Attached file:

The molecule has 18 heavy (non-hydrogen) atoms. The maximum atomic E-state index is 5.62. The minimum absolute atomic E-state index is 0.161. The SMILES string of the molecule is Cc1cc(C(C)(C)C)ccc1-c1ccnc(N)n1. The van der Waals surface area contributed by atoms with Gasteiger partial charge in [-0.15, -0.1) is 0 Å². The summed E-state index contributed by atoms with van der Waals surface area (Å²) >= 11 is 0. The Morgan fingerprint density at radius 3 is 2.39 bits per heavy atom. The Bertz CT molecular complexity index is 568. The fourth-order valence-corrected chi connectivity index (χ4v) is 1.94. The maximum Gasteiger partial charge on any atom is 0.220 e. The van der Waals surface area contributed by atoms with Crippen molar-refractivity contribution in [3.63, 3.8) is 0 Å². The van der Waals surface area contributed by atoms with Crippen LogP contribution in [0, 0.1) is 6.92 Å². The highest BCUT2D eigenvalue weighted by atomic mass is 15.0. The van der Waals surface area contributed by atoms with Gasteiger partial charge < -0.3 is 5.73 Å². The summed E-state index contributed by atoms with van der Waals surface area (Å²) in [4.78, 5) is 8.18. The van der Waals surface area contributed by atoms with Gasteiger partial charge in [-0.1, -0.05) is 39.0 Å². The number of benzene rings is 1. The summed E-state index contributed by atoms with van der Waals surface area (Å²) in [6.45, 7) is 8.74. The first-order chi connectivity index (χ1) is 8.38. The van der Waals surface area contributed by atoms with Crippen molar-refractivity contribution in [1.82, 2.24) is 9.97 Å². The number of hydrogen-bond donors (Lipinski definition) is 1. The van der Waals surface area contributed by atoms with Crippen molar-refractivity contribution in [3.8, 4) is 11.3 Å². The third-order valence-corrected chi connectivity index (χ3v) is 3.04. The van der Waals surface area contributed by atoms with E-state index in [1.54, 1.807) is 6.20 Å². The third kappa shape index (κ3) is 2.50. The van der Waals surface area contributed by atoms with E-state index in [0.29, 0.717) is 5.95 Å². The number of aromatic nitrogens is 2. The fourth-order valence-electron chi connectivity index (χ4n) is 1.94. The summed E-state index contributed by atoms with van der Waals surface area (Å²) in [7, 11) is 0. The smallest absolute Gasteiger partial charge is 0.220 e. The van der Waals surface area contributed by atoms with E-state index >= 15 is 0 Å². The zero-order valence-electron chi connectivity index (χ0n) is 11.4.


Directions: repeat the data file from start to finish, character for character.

The molecule has 18 heavy (non-hydrogen) atoms. The maximum atomic E-state index is 5.62. The minimum absolute atomic E-state index is 0.161. The SMILES string of the molecule is Cc1cc(C(C)(C)C)ccc1-c1ccnc(N)n1. The van der Waals surface area contributed by atoms with Gasteiger partial charge in [-0.15, -0.1) is 0 Å². The summed E-state index contributed by atoms with van der Waals surface area (Å²) >= 11 is 0. The Morgan fingerprint density at radius 3 is 2.39 bits per heavy atom. The Bertz CT molecular complexity index is 568. The fourth-order valence-corrected chi connectivity index (χ4v) is 1.94. The maximum Gasteiger partial charge on any atom is 0.220 e. The van der Waals surface area contributed by atoms with Crippen molar-refractivity contribution in [3.63, 3.8) is 0 Å². The van der Waals surface area contributed by atoms with Crippen LogP contribution in [0, 0.1) is 6.92 Å². The highest BCUT2D eigenvalue weighted by atomic mass is 15.0. The van der Waals surface area contributed by atoms with Gasteiger partial charge < -0.3 is 5.73 Å². The summed E-state index contributed by atoms with van der Waals surface area (Å²) in [4.78, 5) is 8.18. The van der Waals surface area contributed by atoms with Gasteiger partial charge in [-0.1, -0.05) is 39.0 Å². The number of benzene rings is 1. The summed E-state index contributed by atoms with van der Waals surface area (Å²) in [6.45, 7) is 8.74. The first-order chi connectivity index (χ1) is 8.38. The van der Waals surface area contributed by atoms with Crippen molar-refractivity contribution in [1.82, 2.24) is 9.97 Å². The number of hydrogen-bond donors (Lipinski definition) is 1. The van der Waals surface area contributed by atoms with Crippen molar-refractivity contribution in [3.8, 4) is 11.3 Å². The third-order valence-corrected chi connectivity index (χ3v) is 3.04. The van der Waals surface area contributed by atoms with E-state index in [1.54, 1.807) is 6.20 Å². The third kappa shape index (κ3) is 2.50. The van der Waals surface area contributed by atoms with E-state index in [0.29, 0.717) is 5.95 Å². The number of aromatic nitrogens is 2. The fourth-order valence-electron chi connectivity index (χ4n) is 1.94. The summed E-state index contributed by atoms with van der Waals surface area (Å²) in [7, 11) is 0. The smallest absolute Gasteiger partial charge is 0.220 e. The van der Waals surface area contributed by atoms with E-state index >= 15 is 0 Å². The zero-order valence-electron chi connectivity index (χ0n) is 11.4.